How to Pair Cheese and Beer

Centuries ago, the monks that lived in monasteries developed the craft of making beer and cheese that gave rise to washed-rind cheeses using beer (that’s a whole other blog!) and since that tradition continues there has to be something special to it. And, there is. Okay, since your interest is now peaked, here is a tad on wash-rind cheese – some cheese are “washed” meaning they are literally washed by-hand with a brine that can include wine or beer or spirits and this fosters the growth of molds that helps the cheese develop deeper flavor and an aroma that classifies these cheeses as “stinky”. One way to pick them off is to spot usually an orange-colored rind.

Beer, like wine, is fermented. But, unlike wine, beer has a gas that can offer a whole new dimension to cheese pairings, plus it doesn’t clash with saltier cheeses as the tannins in red wine can do. Also, because of the effervescence in beer, it acts as a palette refresh from the creaminess experienced with eating cheeses like double and triple-crème cheeses, or soft goat’s milk cheeses too.

So, with beer in mind and to build a companion cheese platter, if you are an ally of ales, a pal of porters, brethren to brown brews, or a lover of lagers here are some cheeses we are offering as perfect pairings with beers produced by the FX Matt/Saranac Brewery in the same town where we ship our cheeses. Soon we will be offering curated collections of these cheeses and beers from Saranac in the same shipment – because of laws in place we can only deliver this expertise to customers residing in New York State.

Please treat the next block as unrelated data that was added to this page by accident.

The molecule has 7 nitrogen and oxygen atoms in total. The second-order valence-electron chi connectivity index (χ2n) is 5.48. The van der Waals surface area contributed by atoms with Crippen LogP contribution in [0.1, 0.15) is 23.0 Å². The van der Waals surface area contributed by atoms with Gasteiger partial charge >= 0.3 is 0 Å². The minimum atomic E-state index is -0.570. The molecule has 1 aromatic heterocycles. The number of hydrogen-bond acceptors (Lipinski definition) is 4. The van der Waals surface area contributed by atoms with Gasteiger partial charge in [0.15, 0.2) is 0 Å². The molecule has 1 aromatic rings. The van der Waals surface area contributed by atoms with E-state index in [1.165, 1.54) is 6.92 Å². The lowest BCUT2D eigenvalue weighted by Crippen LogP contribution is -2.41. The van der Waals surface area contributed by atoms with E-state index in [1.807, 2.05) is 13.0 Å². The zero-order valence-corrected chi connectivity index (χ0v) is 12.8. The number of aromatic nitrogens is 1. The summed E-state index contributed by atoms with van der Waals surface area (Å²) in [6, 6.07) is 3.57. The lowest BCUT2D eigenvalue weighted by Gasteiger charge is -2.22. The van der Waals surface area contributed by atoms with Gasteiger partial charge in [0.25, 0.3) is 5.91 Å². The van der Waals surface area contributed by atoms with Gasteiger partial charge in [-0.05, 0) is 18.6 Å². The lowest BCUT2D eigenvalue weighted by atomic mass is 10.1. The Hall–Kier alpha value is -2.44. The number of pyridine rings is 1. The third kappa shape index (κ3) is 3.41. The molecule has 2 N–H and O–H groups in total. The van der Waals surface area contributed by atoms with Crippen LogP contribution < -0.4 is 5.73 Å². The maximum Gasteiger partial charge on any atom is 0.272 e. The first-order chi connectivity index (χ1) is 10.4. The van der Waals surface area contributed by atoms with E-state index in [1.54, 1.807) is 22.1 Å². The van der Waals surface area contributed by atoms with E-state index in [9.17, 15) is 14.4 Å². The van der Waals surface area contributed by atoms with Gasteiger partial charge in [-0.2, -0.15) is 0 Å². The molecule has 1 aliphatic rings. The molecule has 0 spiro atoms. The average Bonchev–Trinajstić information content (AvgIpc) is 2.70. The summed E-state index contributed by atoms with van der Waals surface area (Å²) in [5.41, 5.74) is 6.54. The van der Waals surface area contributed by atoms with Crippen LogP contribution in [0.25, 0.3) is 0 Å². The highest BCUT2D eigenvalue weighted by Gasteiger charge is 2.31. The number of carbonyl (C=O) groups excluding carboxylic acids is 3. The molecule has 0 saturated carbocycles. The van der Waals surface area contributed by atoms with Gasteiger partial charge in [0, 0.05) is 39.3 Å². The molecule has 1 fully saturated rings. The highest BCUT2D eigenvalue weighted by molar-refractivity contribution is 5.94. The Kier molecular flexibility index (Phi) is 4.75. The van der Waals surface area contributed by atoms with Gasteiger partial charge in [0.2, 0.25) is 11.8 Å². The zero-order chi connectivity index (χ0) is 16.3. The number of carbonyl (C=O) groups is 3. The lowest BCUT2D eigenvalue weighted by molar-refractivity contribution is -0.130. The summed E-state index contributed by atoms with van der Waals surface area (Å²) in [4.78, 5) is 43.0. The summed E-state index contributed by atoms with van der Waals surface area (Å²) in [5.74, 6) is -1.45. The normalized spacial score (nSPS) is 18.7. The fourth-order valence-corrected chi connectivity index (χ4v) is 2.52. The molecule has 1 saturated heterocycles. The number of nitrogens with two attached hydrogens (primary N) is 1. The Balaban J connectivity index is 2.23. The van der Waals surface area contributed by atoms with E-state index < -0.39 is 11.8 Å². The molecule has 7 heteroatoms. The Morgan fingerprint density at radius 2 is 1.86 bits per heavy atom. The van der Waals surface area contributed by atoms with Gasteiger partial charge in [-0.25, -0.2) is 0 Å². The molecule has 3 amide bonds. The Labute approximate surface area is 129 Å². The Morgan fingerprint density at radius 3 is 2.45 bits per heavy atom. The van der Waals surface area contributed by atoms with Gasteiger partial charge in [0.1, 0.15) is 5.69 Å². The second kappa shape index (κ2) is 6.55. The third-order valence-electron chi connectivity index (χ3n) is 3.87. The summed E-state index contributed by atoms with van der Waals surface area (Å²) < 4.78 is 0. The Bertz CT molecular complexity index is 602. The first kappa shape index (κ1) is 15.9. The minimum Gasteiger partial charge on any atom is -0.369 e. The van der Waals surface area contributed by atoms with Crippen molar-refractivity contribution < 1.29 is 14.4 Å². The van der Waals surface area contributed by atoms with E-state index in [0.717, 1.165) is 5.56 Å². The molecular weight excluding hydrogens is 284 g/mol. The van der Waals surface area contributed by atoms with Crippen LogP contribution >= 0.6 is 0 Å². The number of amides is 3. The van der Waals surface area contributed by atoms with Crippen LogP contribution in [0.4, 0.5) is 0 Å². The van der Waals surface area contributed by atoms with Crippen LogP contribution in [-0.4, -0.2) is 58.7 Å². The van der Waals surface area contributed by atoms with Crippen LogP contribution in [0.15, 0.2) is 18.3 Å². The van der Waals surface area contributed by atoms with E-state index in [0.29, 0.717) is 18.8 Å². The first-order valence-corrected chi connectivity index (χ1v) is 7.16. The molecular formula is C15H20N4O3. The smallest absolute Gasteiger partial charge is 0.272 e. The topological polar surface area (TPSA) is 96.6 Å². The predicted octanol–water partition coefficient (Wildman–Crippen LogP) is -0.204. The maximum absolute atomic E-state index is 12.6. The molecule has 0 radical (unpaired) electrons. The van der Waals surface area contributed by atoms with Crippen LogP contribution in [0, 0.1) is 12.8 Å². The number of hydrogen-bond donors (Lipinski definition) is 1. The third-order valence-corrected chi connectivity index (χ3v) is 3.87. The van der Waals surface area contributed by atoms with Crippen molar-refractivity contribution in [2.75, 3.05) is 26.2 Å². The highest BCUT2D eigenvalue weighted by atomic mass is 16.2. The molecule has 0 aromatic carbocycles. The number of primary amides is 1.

A rich cow’s Bavarian-style cheese coated with organic flowers and herbs with a woodsy aroma reminiscent of a walk in the park or a hike.

Doubleday's Choice
A cow’s milk cheese made in Cooperstown, NY when baseball is at its peak and washed two-times a week with apple cider in the first seven weeks after the cheese was made to give it a distinct aroma and flavor.

Cheddar, Artisanal 2-Year Aged
A Vermont classic this cheddar is aged for 2 two years and has all you would want in an American cheddar cheese – creaminess, slight tart, wholesome aroma and so versatile as a snack or to use in cooking.

Gouda, 4-Year-Old
It’s four-years-old and has a sweet aftertaste like butterscotch. How can sweetness be part of a cheese four years old? When the curds and whey are separated when cheese is made, most of the lactose (natural sugars from an animal’s milk) are washed away in the whey, but the amount that remains in the curds over time with aging crystalizes and gives that slight “crunch” that releases the milk sugars and leaves you with an amazing sweet aftertaste.

Hoja Santa
Leaf-wrapped cheeses add a whole new dimension to cheeses in appearance and flavor. One, on a cheese platter, a leaf-wrapped cheeses captures immediate attention so read the Fromager Notes we include to be well-versed. Leaves, like the Hoja Santa leaf used in this cheese can impart flavor like licorice or anise and a pleasing aroma to add to the creaminess of this soft goat’s milk cheese.

Fourme d'Ambert
I love this blue cheese because... it’s like eating chewy fudge. It’s creamy but has substance to it giving it a nice bite, but as a “cow’s milk” blue cheese its doesn’t have the stronger blue cheese taste you will find in a classic blue cheese like Roquefort. In fact, it has a milkier taste to it with a nice finish of blue.

I love Artisanal Cheese and enjoy sharing it even more – you can Taste the Difference!


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